Brazil Corn: How is the First Crop of 2021 Priced ?


Feb 22, 2021 | Agricultural Markets News

Reading time: 8 minutes

Brazil Corn Cash Prices are one of the most critical parities available in South America. In February, the First Crop harvest—which is also the main crop for Corn—begins. As harvesting continues until March, it is necessary to look at the cash market prices ahead of the end of the harvest. Moreover, in 2021, the cash grain market (and the Agricultural one generally) is a bull one. China’s imports are stronger than ever, and this economic pressure drives the global cash market prices upward. 

The crop predictions, shipment volumes, and the bull market are all conditions that shape the Brazil Corn cash prices. This article focuses on the market prices and their relationship with these variables—most notably the shipment volumes—and how they may impact the Brazil Corn cash prices in 2021.

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How have Brazil Corn Prices Evolved Since Q3 2020?

The current bull market rose during Q3 2020. Therefore, understanding the 2021 prices for Brazil Corn requires tracing their evolution from this period until now.

Figure 1: Brazil Corn FOB and EXW Cash Spot Prices From Sep 2020 to Feb 2021

Brazil Corn FOB and EXW Cash Spot Prices From Sep 2020 to Feb 2021

The time-series for FOB prices results from the aggregations of almost 1.5 thousand prices. Thus, prices displayed are not actual quotes but rather indicate the median value of all the FOB Brazil Corn prices recorded on any given market day by AgFlow.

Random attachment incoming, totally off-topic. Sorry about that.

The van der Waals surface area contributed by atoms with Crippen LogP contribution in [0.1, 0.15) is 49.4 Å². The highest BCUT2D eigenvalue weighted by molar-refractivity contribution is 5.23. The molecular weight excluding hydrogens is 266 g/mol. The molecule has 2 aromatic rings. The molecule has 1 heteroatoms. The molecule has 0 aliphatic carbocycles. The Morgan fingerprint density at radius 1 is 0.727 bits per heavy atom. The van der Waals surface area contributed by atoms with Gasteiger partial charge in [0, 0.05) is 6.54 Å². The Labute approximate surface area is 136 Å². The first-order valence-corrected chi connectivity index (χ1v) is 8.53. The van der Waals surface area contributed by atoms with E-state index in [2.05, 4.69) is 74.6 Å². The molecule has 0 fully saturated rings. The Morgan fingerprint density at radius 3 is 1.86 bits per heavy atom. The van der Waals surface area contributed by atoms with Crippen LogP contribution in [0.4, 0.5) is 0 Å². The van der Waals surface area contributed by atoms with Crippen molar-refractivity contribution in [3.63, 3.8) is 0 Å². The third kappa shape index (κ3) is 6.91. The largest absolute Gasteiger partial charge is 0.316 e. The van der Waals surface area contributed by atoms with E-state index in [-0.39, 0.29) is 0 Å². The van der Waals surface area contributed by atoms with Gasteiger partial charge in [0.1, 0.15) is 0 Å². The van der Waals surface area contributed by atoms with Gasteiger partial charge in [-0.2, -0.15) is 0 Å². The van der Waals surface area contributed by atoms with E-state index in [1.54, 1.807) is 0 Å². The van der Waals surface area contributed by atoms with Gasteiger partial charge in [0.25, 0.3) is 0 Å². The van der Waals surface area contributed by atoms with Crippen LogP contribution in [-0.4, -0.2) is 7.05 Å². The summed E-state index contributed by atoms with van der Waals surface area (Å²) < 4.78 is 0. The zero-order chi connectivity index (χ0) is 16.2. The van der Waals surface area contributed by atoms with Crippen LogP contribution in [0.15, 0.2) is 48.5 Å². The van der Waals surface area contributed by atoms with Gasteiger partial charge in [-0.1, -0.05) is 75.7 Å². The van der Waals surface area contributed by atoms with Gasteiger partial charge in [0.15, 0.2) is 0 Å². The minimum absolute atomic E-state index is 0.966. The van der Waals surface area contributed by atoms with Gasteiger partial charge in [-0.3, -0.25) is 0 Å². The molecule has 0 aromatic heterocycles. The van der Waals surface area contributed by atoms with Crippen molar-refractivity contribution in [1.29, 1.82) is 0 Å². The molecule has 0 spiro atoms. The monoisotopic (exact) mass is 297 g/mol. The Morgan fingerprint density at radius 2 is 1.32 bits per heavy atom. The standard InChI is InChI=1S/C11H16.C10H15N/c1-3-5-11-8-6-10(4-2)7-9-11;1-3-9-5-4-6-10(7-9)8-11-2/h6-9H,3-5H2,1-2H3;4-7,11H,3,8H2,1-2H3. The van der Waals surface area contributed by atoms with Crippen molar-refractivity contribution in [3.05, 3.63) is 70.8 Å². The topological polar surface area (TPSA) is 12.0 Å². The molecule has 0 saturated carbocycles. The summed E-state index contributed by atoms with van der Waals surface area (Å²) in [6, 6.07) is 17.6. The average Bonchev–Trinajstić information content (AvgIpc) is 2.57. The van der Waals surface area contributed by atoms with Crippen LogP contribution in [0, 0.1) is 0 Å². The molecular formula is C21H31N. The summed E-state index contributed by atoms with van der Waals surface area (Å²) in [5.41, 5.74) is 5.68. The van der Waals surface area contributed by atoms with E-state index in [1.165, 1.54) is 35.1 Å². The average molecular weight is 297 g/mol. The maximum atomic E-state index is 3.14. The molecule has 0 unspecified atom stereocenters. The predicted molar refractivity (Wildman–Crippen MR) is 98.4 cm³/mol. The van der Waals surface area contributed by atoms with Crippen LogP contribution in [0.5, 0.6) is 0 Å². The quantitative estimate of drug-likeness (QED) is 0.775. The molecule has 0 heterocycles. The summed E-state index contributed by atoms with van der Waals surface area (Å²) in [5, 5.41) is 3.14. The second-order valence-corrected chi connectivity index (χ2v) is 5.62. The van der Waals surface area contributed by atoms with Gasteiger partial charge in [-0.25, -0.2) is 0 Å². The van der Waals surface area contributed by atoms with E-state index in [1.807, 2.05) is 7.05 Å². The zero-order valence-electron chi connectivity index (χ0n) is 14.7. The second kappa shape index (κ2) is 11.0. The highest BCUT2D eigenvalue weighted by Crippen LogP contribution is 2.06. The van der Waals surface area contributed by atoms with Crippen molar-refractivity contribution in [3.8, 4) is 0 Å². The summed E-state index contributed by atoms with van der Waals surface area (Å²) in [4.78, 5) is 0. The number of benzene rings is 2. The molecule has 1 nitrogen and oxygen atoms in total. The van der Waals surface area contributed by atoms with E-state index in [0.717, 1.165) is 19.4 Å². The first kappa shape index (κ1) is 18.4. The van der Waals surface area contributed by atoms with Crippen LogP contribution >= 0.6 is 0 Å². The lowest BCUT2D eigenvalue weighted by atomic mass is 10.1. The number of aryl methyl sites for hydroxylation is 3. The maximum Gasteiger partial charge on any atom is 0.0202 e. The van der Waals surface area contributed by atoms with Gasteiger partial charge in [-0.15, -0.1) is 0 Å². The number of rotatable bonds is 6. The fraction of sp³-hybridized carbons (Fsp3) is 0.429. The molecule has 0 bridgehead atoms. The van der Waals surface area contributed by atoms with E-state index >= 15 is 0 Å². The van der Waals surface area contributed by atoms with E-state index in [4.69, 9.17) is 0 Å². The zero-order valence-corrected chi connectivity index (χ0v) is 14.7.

The Brazil Corn FOB cash spot prices increased steadily by around 30% since the beginning of the bull market in September 2020. The time-series shows two important price movements, with the median falling below the 160$ level in Sep 2020, and a steep rise in Nov 2020 with $205 median spot prices.

Although potentially accentuated by the aggregations taking several regions into account, this evolution results noticeably from the bull market and crop yield expectations. The period in Figure 1 is also that of La Nina. This effect induces severe dryness, which hindered planting and expected yields — as shown for Argentina in an article in Gafta World— thus impacting prices, as measurements throughout the off-season changed the expected yields.

Figure 2: Brazil Corn FOB Cash Spot Prices From Sep 2019 to Feb 2020

Brazil Corn FOB Cash Spot Prices From Sep 2019 to Feb 2020

As a comparison, Brazil Corn spot prices last year at the same period, in Figure 2, also increased due to the seasonal rally. However, with higher expected yields and no bull market, prices were around 20% lower than for the 2020-2021 period.

Figure 3: Brazil Corn FOB and EXW Cash Forward Prices From Mar 2021 to Sep 2022

The two plots for FOB and EXW prices in Figure 3 show the evolution of forward prices for Brazil Corn. They reveal that both forward curves evolve in opposition to each other. This difference in trend is probably due to the nature of each incoterm. It seems that Corn FOB is more stable and sensitive to the seasonal rally, whereas Corn EXW looks more responsive to the bull market, even though the forward curve does not extend past Sep 2021.

Although La Nina hampered planting, the pressure from the bull market pushed the prices upward. Looking forward, FOB products cash prices are going down, with a better season expected in 2022, while EXW products are still rising under the bull market in the foreseeable future.

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How Much Brazil Corn Has Shipped? And Where Is It Going?

As Brazil Corn cash prices increase with the Bull market, it is necessary to look at Brazil Corn shipments to understand their dynamics in the bull market and if it is possible to draw any direct relation between prices and shipments.

Figure 4: Brazil Corn Total Shipment Volumes by Month and Destination
From Aug 2021 to Feb 2021

Brazil Corn Total Shipment Volumes by Month and Destination From Aug 2021 to Feb 2021

The bar chart in Figure 4 represents the total volume of shipments for each destination and month. As AgFlow tracks 46 import countries, only the 11 most important ones are shown.  Additionally, as Corn harvesting only started this month, the number of shipments for Feb 2021 crops is minimal.